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Linda Brink / Sunnyskies Bird and Animal Sanctuary . -  January 30, 2009      

I have been asked to provide expert testimony on why the horse and carriage industry should be banned in New York City.     

There are things I can tell you about horses, and that will follow.  But a point that should get your attention, and hold it, is this:  one day, a person, or people, will die on a New York City street because of a horse drawn carriage.  

There have been accidents; in these accidents, luck has been on the side of people, though of course, not on the side of the horses that did not survive.  Horses are flight animals, and when afraid, they run.  They run to save themselves.  Blinkers and sharp bits and reins being pulled back, hard, and all the Whoas in the world--none of these things will stop a panicked horse.  

And so, one day yet to dawn, a horse will panic, and he/she will run, and there will be a human victim--at least one victim.  Perhaps an old person unable to get out of the way.  Perhaps a child.  Perhaps your child.  Perhaps--you.  As of now, someone is out there living their life who will die because of a carriage horse accident, if this industry is not banned, as it should be, for many very good reasons--but certainly, if not for all the others, for this very important one reason:  someone, some day, will die as a result of a carriage horse frightened, and out of control.

 And on that day, when someone does die, all eyes will very appropriately sweep back to you, and to the decision you made on this issue in this month of this year.  Fingers will surely point in your direction; blame will surely, and correctly, be placed--squarely upon you.  

You are the ones with the responsibility to act with wisdom, if not kindness.   The claim that,  It's Our Livelihood! will pale in importance, when at last, a person loses their life to a horse and carriage in flight.  A person, or people, will die, so horse and carriage drivers can make a living?  Inexcusable.  Irrational.  A case of not handling a preventable situation, with foresight.    
With foresight, and with kindness.  Here at Sunnyskies, we have rescued two carriage horses sent to slaughter by the Amish.  One horse had a broken hip from an "accident".  The other had chronic lameness due to being driven on hard road surfaces; his fetlock joints (think of the area of your ankle, though technically, on a horse, the fetlock joint corresponds to the knuckle of a finger, or the ball of your foot)--his fetlock joints were, and remained, permanently swollen to the size of very large softballs.  Imagine how your ankles would feel, swollen to the size of very large softballs--for all your life.  The tendons in his legs were also permanently damaged.  He could no longer pull, and he could not support a rider.  Often, we would find him sitting on his water bucket in an attempt to take his body weight off of his aching legs and feet.  It took a long time for treatment to make this horse truly comfortable with living--but clearly, he was willing to take on that challenge.  The horse with the broken hip--we could not mend him, and so, we ended his suffering.  We called him Big Ben.  He was sweet beyond belief.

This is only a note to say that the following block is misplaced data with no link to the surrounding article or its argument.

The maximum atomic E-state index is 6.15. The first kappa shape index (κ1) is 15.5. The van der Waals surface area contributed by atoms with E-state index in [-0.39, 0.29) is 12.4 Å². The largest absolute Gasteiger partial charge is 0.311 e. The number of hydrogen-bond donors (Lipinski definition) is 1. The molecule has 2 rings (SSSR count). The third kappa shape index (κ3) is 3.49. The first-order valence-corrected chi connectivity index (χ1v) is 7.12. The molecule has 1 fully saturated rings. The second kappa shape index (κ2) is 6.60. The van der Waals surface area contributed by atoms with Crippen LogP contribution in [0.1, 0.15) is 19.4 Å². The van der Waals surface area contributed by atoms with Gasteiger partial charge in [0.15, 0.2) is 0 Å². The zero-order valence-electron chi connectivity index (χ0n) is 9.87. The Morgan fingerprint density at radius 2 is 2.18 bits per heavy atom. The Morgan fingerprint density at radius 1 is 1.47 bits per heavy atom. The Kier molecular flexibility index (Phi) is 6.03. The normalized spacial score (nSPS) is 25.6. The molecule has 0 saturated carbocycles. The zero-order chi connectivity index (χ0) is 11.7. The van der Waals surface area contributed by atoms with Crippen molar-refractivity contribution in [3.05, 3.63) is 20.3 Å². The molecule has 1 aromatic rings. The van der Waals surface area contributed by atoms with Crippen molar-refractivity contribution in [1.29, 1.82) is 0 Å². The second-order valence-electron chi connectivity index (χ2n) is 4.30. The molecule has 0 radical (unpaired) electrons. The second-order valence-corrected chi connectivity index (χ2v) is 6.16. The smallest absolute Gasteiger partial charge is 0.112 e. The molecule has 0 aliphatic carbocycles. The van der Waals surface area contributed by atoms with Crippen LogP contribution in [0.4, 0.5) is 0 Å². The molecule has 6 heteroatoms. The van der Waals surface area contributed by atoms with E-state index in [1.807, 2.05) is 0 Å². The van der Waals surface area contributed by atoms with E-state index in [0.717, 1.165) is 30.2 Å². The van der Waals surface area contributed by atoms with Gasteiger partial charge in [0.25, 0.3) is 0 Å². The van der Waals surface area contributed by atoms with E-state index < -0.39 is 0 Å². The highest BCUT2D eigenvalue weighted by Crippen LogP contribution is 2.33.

I imagine many people have broached the subject of horses made to work in all weather nine hours of the day, and at the end of it, being returned to a stall until the next morning, when it starts all over again--their very unenjoyable existence.  No turn-out to graze, though they are grazing animals.  No green pastures, no breeze, no rolling in the dust to bathe, no time to be the creature a horse is at heart. 

 I respectfully suggest you think of these horses next time you decide the day too cold to run out for lunch; or too hot; or too humid; or raining; or snowing; or windy, with grit in your face.  Think of the horses enduring these conditions as they pull, on a surface that does ruin their feet and legs, no matter what else you have been told--think of these animals, out there for nine hours, working, in conditions you find intolerable for a matter of minutes, conditions you avoid, conditions from which you do, and can, seek relief.  Relief from the fumes, the grit, the noise, the weather, the dirt, the pollution.  When you leave work, free, give a thought to the horses--led back to a musty stall after working all day in the bit and the harness, enduring conditions many humans of the City have rather successfully sought to avoid.


Thank you,    

Linda Brink   
Director, Sunnyskies Bird and Animal Sanctuary     
115 Big Island Road     
Warwick, New York 10990

Coalition To Ban
Horse-Drawn Carriages

A Committee of the Coalition For New York City Animals, Inc.

The Coalition for
NYC Animals, Inc.

P.O. Box 20247
Park West Station
New York, NY 10025


To honor
Bobby II Freedom
previously known as Billy
ID# 2873 rescued by the Coalition to Ban Horse-Drawn Carriages and Equine Advocates on June 25, 2010 from the New Holland auctions.

In memory of
Lilly Rose O'Reilly
previously known
as Dada ID# 2711
R.I.P.August, 2007